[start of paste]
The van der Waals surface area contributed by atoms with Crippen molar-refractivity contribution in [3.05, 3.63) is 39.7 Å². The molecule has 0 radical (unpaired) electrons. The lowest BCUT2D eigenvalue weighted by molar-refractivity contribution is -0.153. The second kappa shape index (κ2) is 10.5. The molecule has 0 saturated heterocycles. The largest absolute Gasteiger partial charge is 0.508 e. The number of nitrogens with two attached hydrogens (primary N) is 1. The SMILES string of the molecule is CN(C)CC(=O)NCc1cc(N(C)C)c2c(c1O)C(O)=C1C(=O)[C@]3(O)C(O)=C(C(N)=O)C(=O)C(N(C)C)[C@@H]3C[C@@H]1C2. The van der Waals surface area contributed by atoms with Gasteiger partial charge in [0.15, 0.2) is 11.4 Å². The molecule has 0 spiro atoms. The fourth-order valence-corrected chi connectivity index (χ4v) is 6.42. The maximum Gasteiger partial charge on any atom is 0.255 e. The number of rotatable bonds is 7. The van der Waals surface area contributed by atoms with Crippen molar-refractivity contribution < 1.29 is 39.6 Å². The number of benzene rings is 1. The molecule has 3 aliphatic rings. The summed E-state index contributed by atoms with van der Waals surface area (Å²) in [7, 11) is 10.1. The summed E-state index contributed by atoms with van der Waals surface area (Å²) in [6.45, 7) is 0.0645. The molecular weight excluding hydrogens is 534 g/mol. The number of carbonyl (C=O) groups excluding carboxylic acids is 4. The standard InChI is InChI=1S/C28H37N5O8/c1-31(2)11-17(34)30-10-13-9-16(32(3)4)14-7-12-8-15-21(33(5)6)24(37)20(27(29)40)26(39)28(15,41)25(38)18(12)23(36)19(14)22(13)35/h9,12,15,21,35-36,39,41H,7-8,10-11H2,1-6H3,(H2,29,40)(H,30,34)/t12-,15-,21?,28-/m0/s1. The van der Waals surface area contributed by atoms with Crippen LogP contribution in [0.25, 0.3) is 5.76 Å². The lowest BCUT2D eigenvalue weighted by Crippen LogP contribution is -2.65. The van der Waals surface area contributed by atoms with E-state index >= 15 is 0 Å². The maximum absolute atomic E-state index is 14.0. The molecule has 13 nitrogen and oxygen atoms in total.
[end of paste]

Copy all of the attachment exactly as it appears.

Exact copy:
The van der Waals surface area contributed by atoms with Crippen molar-refractivity contribution in [3.05, 3.63) is 39.7 Å². The molecule has 0 radical (unpaired) electrons. The lowest BCUT2D eigenvalue weighted by molar-refractivity contribution is -0.153. The second kappa shape index (κ2) is 10.5. The molecule has 0 saturated heterocycles. The largest absolute Gasteiger partial charge is 0.508 e. The number of nitrogens with two attached hydrogens (primary N) is 1. The SMILES string of the molecule is CN(C)CC(=O)NCc1cc(N(C)C)c2c(c1O)C(O)=C1C(=O)[C@]3(O)C(O)=C(C(N)=O)C(=O)C(N(C)C)[C@@H]3C[C@@H]1C2. The van der Waals surface area contributed by atoms with Gasteiger partial charge in [0.15, 0.2) is 11.4 Å². The molecule has 0 spiro atoms. The fourth-order valence-corrected chi connectivity index (χ4v) is 6.42. The maximum Gasteiger partial charge on any atom is 0.255 e. The number of rotatable bonds is 7. The van der Waals surface area contributed by atoms with Crippen molar-refractivity contribution < 1.29 is 39.6 Å². The number of benzene rings is 1. The molecule has 3 aliphatic rings. The summed E-state index contributed by atoms with van der Waals surface area (Å²) in [7, 11) is 10.1. The summed E-state index contributed by atoms with van der Waals surface area (Å²) in [6.45, 7) is 0.0645. The molecular weight excluding hydrogens is 534 g/mol. The number of carbonyl (C=O) groups excluding carboxylic acids is 4. The standard InChI is InChI=1S/C28H37N5O8/c1-31(2)11-17(34)30-10-13-9-16(32(3)4)14-7-12-8-15-21(33(5)6)24(37)20(27(29)40)26(39)28(15,41)25(38)18(12)23(36)19(14)22(13)35/h9,12,15,21,35-36,39,41H,7-8,10-11H2,1-6H3,(H2,29,40)(H,30,34)/t12-,15-,21?,28-/m0/s1. The van der Waals surface area contributed by atoms with Crippen LogP contribution in [0.25, 0.3) is 5.76 Å². The lowest BCUT2D eigenvalue weighted by Crippen LogP contribution is -2.65. The van der Waals surface area contributed by atoms with E-state index >= 15 is 0 Å². The maximum absolute atomic E-state index is 14.0. The molecule has 13 nitrogen and oxygen atoms in total.